NGOs Won’t Save the World: a critique of the non-profit industrial complex

Maddy Winters critiques the role of NGOs in social movements, arguing they hold back progressive politics and act as a force of co-optation and marginalisation for the state and private power.

Blocking the Keystone XL pipeline. Image: Tar Sands Blockade.

Despite the proliferation of Non-Governmental Organisations (NGOs) in the 1960s and 1990s, social justice issues continue to worsen on a global scale. An examination of NGO’s role in transnational capitalism reveals why they have failed to deliver the end of poverty, inequality and exploitation, and how they in fact bolster oppressive power dynamics that perpetuate these problems and pacify social movements truly capable of transforming society.

Wherever the state ceases to provide welfare, NGOs spring up or move in to work in these newly neglected fields. Most large NGOs are financed by Western-dominated economic organisations like the World Bank, Western governments, corporations, the UN, and foundations of the owning classes; they are inextricably bound up in the political formation that oversees the neoliberal project and demands the original slash in state provision.

When NGOs repackage as benevolence that which we ought to have by right, it turns people into dependent victims and forms a buffer between the Empire and its subjects. The capital available to NGOs plays the same role in the Third Sector as the speculative capital that flows in and out of the economies of the Global South: a disciplining one. Those suffering at the sharp end of an unjust capitalist system are once again usurped by capital, while wealthy corporations and states are allowed to mask their exploitative and colonial practices through so-called philanthropic work.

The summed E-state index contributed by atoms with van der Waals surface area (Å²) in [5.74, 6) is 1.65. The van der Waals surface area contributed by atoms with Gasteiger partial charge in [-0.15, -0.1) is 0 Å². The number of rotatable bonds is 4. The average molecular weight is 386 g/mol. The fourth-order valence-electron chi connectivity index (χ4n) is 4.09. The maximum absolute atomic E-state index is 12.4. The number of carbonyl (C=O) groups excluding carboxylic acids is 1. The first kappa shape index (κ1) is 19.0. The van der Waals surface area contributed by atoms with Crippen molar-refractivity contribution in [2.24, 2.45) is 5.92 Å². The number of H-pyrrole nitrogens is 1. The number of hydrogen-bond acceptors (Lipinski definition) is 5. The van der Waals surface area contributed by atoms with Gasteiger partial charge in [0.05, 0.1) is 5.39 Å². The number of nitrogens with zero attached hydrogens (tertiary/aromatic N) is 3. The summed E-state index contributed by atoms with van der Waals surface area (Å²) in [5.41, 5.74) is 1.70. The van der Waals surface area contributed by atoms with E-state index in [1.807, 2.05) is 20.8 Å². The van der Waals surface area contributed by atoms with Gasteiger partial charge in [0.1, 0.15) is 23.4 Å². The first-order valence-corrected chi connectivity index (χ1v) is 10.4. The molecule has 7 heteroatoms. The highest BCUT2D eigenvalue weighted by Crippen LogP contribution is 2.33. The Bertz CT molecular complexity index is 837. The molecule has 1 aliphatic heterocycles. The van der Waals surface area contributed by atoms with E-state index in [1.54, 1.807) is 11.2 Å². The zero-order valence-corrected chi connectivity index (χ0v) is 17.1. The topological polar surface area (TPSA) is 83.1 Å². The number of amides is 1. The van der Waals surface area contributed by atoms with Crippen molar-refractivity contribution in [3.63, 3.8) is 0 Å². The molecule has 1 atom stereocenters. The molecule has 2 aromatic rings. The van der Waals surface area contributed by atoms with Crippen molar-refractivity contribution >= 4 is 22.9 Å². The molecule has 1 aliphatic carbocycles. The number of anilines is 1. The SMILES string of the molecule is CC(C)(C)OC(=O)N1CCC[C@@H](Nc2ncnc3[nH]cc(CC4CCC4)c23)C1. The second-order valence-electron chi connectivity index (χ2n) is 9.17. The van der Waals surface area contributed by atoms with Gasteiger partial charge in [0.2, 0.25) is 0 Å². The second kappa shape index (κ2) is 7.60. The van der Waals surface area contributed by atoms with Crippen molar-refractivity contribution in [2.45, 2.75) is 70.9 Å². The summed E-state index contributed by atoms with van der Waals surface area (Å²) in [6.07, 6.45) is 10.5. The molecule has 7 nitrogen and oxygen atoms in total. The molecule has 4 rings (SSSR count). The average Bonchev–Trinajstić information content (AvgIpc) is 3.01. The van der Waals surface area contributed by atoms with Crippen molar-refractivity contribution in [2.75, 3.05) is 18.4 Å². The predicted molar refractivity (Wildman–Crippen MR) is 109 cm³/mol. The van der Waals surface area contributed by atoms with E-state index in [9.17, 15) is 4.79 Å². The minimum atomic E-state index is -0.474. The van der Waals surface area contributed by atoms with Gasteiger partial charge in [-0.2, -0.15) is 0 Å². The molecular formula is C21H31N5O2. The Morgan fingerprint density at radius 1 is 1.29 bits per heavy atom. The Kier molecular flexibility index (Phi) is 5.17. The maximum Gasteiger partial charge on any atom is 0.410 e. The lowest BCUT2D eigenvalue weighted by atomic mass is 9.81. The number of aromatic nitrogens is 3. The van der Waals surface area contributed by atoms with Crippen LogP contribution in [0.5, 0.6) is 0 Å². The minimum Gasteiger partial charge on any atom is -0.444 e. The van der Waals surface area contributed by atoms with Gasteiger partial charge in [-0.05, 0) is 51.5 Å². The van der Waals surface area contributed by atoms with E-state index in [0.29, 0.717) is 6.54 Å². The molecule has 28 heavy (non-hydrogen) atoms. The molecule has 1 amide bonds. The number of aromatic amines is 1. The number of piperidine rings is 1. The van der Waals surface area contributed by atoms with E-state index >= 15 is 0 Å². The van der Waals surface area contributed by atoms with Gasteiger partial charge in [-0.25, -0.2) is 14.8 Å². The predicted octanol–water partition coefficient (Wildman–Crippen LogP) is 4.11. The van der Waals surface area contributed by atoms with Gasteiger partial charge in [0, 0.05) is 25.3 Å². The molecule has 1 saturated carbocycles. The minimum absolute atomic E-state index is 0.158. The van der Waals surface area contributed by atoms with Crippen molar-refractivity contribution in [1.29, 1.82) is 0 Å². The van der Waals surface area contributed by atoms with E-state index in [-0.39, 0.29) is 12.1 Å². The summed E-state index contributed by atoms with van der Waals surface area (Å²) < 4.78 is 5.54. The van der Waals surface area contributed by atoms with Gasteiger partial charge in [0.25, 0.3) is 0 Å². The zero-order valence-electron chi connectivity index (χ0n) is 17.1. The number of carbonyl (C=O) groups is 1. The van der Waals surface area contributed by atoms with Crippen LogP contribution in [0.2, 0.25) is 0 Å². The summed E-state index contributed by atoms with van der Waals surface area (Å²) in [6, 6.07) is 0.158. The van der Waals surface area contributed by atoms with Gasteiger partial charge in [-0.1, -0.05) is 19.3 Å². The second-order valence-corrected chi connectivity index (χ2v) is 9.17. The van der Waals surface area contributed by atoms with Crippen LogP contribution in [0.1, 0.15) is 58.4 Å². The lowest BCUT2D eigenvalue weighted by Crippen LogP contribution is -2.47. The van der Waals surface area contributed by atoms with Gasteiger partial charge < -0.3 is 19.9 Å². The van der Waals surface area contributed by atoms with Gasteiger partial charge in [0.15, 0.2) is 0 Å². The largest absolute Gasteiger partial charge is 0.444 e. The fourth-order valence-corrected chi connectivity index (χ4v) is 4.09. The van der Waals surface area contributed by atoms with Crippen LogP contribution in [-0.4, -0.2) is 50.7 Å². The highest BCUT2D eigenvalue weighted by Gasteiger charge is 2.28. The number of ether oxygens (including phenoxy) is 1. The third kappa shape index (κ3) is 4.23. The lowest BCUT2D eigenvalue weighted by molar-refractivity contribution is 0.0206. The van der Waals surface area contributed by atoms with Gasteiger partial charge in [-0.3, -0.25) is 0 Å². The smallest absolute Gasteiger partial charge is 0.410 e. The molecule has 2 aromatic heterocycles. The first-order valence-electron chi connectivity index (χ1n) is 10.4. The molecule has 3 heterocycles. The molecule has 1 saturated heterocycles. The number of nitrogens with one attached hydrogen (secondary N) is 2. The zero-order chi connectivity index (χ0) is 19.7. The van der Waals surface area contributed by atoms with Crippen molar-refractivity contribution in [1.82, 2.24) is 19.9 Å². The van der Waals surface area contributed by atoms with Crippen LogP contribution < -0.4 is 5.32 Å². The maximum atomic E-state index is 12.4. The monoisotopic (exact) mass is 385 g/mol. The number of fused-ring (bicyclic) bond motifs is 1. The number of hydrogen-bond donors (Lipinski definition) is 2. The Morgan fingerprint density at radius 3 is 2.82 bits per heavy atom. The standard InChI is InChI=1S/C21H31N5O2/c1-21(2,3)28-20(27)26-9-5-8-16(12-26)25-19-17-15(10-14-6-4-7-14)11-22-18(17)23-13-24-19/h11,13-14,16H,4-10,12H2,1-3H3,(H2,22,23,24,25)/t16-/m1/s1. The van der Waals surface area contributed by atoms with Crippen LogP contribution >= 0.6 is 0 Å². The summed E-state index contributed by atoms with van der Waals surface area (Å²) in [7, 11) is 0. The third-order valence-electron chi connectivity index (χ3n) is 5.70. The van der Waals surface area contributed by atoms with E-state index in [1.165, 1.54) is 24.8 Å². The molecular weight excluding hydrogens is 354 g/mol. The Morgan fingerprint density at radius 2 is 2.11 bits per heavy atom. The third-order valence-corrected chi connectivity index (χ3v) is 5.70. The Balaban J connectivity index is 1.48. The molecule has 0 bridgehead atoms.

14704659737_4f234742b1_oIn catering to funders with agendas incompatible to their own, NGOs are predisposed to “mission drift”: they are dislocated from their original goals and unaccountable to the affected communities in which they intervene. Forced to operate as if in a political and historical vacuum, they market themselves to prove, in neoliberal terms, their relevancy and efficiency, and that they are worthy of sustained income. The NGO discourse around social issues therefore tends to be romantic or imperialist. In marketing projects they parade poverty in proposals and reinforce racist stereotypes of perpetual victims in need of the “White Man’s help”.

As well as compromising their own radical or liberatory practices for money, this subordination prevents NGOs adopting intersectional politics or acting in solidarity with groups that pose a threat to capital. Indigenous liberation struggles for life and land directly confront the framework on which our colonial and capitalist society is based. Some environmental groups are forced to disengage with or undermine indigenous resistance, consequently weakening fundamentally transformative parts of the environmental movement. This dynamic was cast starkly into light at the 2015 London Climate March when stewards from Avaaz and Oxfam attempted to cover the indigenous collective The Wretched of the Earth’s ‘British Imperialism Causes Climate Injustice’ placard and called the police when the bloc refused to move from the front.

The same well-funded NGOs have invested heavily in cultivating a veneer of promoting democracy. But the reality is that most follow a rigidly hierarchical corporate model where decision-making power lies with an elite. While ostensibly non-profits, their structural placement in the economy is one of capital accumulation, amassing billions in revenue, issuing lucrative salaries to CEOs and piling millions into marketing departments.1 And although large groups have the potential to engage their supporters in direct democracy, most members of the public supposedly contributing to the projects serve as mere financial benefactors: they do not meaningfully participate in the campaign or its directionality. Moreover, the license of NGOs to lobby and spend privileges those with existing power and money. NGOs with significant capital backing can pay for public propaganda campaigns and those with status can access politicians the same way industry lobbyists do – whilst grassroots organisations are locked out.